The Broadsheet: January 17th

January 17, 2017, 12:29 PM UTC

Good morning, Broadsheet readers! Valentina (@valzarya) here. Sallie Krawcheck has beef with “women’s empowerment,” Meg Whitman shares her thoughts on the president-elect, and Martha MacCallum gives us the scoop on her new Fox News show. Have a productive Tuesday.


Let's power ourselves. In her latest column for Fortune, Ellevest co-founder and CEO Sallie Krawcheck—whose new book, Own It: The Power of Women at Work, comes out today—writes about why she's over so-called women's empowerment. "The term has always bothered me," she writes.

"I thought it was because it was so widely used, or that I've been involved in too many toothless women's 'empowerment initiatives,'" writes Krawcheck. "But then I looked up the meaning: Empower (verb): to give power or authority to. That’s it. That’s the issue: to give power or authority. To give. So, to empower women, power must be given to them. Presumably by an entity that already has it. And that entity is the patriarchy."

Instead of hanging our hopes on empowerment, she suggests, the conversation must be about "power—using and growing the power we women already have." Fortune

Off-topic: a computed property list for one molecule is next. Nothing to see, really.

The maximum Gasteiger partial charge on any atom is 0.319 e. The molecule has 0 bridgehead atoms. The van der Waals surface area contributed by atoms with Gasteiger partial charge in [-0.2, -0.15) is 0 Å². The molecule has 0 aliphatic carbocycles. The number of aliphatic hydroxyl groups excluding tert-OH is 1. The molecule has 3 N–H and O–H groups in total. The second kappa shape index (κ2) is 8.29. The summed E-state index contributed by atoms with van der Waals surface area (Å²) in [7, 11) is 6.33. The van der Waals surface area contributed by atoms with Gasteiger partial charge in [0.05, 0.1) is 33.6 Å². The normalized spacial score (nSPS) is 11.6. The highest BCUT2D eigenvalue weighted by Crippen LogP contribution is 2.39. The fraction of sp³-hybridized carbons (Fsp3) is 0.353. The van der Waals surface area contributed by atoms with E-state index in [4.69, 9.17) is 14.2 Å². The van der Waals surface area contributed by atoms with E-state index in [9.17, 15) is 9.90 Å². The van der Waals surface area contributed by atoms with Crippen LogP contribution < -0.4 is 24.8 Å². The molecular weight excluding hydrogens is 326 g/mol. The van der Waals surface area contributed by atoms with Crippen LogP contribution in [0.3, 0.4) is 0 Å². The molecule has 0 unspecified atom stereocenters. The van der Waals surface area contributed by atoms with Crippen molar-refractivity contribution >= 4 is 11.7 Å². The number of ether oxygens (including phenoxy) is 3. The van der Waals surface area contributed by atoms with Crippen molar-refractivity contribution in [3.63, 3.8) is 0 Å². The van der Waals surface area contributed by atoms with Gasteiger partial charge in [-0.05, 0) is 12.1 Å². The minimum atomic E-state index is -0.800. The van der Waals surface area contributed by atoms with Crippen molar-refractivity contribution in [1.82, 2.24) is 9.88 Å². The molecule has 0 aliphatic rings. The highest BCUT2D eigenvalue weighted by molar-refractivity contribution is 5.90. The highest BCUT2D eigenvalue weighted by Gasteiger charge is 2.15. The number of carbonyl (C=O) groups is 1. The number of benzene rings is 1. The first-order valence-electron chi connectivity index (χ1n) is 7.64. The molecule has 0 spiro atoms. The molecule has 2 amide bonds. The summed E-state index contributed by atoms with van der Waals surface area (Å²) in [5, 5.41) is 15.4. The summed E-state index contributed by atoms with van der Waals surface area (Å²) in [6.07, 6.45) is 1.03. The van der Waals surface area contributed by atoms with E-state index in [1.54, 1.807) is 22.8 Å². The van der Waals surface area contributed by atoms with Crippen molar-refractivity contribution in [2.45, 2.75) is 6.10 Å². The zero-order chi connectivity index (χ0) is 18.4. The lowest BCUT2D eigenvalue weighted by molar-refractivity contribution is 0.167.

May's big day. All eyes were on U.K. Prime Minister Theresa May today, as she declared that the nation wants a clean break from the E.U. in a closely-watched speech. Britain doesn’t want to be “half-in, half-out," she said, also mentioning that she wants control over immigration from Europe and the removal of the U.K from the jurisdiction of the European Court of Justice. On a slightly less geopolitically critical note, May will be the first-ever prime minister to appear on the cover of Vogue Wall Street Journal

Dispatch from Davos. Meg Whitman wants to give Donald Trump the chance to prove himself. "My call to all Americans and my employees in particular was, we now have to give him the benefit of the doubt," the Hewlett Packard Enterprise CEO told Fortune's Claire Zillman. The long-time Republican made headlines last year when she broke with her party to support Hillary Clinton in the presidential election. Fortune